Since the city eliminated a community development director position, downtown retail vacancies have increased to 10 percent of the available space, double what it was in 2007.
At the same time, fewer businesses have applied for assistance through the city's revolving loan fund.
That data, along with responses from a citizen survey, indicate that the city isn't doing enough to spur economic growth. This is the driving force behind a proposal to create a new economic development coordinator position.
While the overall budget for the new position will be $90,000, only $10,000 of it will come from the city. The remainder will come from money currently in the revolving fund program and Micro-Enterprise Program fund.
Both of those programs could fund the new position for two or three years, according to a report prepared for city council, but it is expected that the coordinator will bring in additional grants to make the position self-sustaining.
"If it's not successful after two years, we'll find another approach," said City Manager Jason Molino.
The city is cutting $15,000 from its grant-writing/consulting budget and shifting $10,000 to the new position, for a budgetary savings of $5,000.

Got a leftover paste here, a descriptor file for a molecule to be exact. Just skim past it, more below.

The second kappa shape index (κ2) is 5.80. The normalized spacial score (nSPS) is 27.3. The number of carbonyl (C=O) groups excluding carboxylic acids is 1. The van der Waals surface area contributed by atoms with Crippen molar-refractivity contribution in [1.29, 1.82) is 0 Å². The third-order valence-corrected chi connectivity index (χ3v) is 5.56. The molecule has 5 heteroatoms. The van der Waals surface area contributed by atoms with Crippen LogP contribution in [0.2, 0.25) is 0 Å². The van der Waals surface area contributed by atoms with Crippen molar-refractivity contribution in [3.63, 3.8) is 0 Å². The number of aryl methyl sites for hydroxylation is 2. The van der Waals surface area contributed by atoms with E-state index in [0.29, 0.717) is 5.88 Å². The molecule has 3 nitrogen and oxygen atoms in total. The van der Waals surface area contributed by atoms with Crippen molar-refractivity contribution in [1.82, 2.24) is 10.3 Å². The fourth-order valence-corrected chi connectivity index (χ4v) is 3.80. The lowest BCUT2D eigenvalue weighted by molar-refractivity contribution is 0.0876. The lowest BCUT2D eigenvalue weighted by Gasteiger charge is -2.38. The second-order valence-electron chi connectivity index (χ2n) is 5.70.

Molino said a big part of the new coordinator's job -- the position will have a salary range of $55,000 to $70,000 -- will be to spur small business growth.
The report says a lot of smaller projects, rather than one big project, is what's needed to drive economic growth, especially downtown, which the report says is key to Batavia's economic vitality.
Between 2003 and 2004, according to the report, the revolving loan fund provided $368,500 in loan assistance for 32 projects.
After the previous economic development position was eliminated, from 2008 to 2009, the program provided only $55,000 in assistance for three projects.
The earlier effort created or retained 111.5 jobs, while the job impact in 2008-2009 covered only 34 positions.
The report also notes that in the recent citizen survey, "economic development/job growth" was the number one service-area concern among residents, ahead of public safety. The survey also indicated that economic growth is also where the city is perceived to be having the smallest impact.
City council has yet to vote on the proposed new economic development coordinator position.